These observations will inevitably raise hackles but consider the first point, the difficulty of Welsh. The grammar is highly complex with particularly awkward ways of making all forms of subordinate clauses, complex negatives, archaic declensions, and unique formulations such as sydd, a combined relative pronoun and verb (who is, that is). Moreover, there are multiple plural forms, masculine and feminine nouns and adjectives, and a not very satisfactory method of expressing negative commands involving the verb-noun ‘stop’ (peidio). This is before even mentioning mutations which will have entered the language to ease its spoken flow but which because of their irregularity now make writing accurately very hard.

It’s not hard to see why a young person would choose to use English, a stripped down language that is consistently simplifying itself, on Facebook. Welsh suffers, too, from the way the spoken, heavily elided forms have invaded the written as well as the spoken language, obscuring for readers full words and hence their meaning, and adding to the difficulty for listeners not completely familiar with the language. It is as if Cilla Black had been put in charge of English and we had all been taught that “worra lorra” or “you’ve gorra lorra” were the new correct forms of speech.

As a language with a relatively small number of speakers Welsh is always going to be dependent on dominant languages and, in particular, English for the creation of words for new concepts and ideas. Yet, as any visit to a supermarket will demonstrate, little thought seems to have been given to the best way to generate neologisms and how best to get back to roots that fit in with Welsh orthography. Welsh lacks letters for sh, j, and ch  (as in church), yet many English words that are adopted contain these, leading to some very ugly words, such as siwrnai and coetsys, which detract from the dignity of the language. A Welsh equivalent of the Academie Francaise, the body that preserves the purity of French is urgently needed. In principle, languages should always evolve dynamically but Welsh is not currently strong enough to allow this to happen and some guidance is required.

Much more serious and not yet being properly addressed is the atomisation of the speaking population and the loss of communities where most people one might meet in the street would be able to return conversation in Welsh. Valuable as it is to have Welsh speakers in Newport their opportunities outside some very specific domains to converse with other Welsh speakers will be limited and both their fluency and grammar will suffer if Welsh remains only a second or occasional language.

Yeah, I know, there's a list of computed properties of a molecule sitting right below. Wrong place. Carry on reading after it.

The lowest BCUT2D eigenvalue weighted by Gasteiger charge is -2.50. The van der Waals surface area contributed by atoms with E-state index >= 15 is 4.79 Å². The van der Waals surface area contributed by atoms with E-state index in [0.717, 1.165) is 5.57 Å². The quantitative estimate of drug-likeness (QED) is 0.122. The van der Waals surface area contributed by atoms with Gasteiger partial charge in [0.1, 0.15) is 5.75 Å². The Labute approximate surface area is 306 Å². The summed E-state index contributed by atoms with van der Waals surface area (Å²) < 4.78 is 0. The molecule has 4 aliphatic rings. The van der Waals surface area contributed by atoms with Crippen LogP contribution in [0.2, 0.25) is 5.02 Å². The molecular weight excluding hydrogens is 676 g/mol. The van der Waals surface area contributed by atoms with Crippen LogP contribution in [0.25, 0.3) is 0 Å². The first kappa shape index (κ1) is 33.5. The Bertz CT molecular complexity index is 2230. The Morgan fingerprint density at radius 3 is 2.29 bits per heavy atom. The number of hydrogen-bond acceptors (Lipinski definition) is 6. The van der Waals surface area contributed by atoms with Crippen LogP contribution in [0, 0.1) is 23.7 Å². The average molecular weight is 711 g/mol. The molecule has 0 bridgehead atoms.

There is the final problem that the small number of creative Welsh individuals writing books, or making films and television programmes, cannot hope to compete for variety and cultural depth with the huge universe of English speakers. Very little of this wider world culture from outside Wales is accessible to Welsh speakers through translation or dubbing. Even the most dedicated Welsh speaker will by default absorb much of his or her culture through English language television channels, newspapers, magazines and books, and will find little similar material on offer in Welsh. If the French are willing to translate Tom Clancy and John Grisham, should Welsh be too proud?

This may sound like a counsel of despair but it is really a plea for greater honesty about the future of Welsh and for more radical thinking on how best to fit the language for the modern world. It is a valid point, as Meri Huws points out, that Welsh has not been considered a factor in policy consideration to date in a way that for example environmental and energy sustainability has. Indeed, though there are hopes this might change, planning guidelines have not made the impact on development decisions on Welsh language communities a consideration in a way it should have.

Encouraging Welsh language speakers to stay in strong Welsh-speaking areas should also be examined. Can we secure their greater participation in sectors such as tourism that now provide the bulk of income and opportunities in those areas? After all, there is little point in Welsh speakers filling posts as translators in Cardiff while English speakers from outside Wales take the opportunities that undoubtedly exist in Welsh speaking heartlands.

The mechanism employed over the past 25 years to support the Welsh language has been to legislate (to ensure fair treatment), to provide (to ensure children can be educated in Welsh) and to facilitate (to encourage use of Welsh in the outside world). This is no longer going to work. If the 90-year-olds of the next century are going to be talking to their grandchildren and posting on whatever takes the place of Facebook in Welsh, the issues facing the language need to be looked at honestly and professionally, and in a much broader context. This work needs to start well before the next census, in 2021, offers us further reason for discomfort.

Rhys David is a Trustee of the IWA. This article was first published in the current issue of the IWA’s journal the welsh agenda.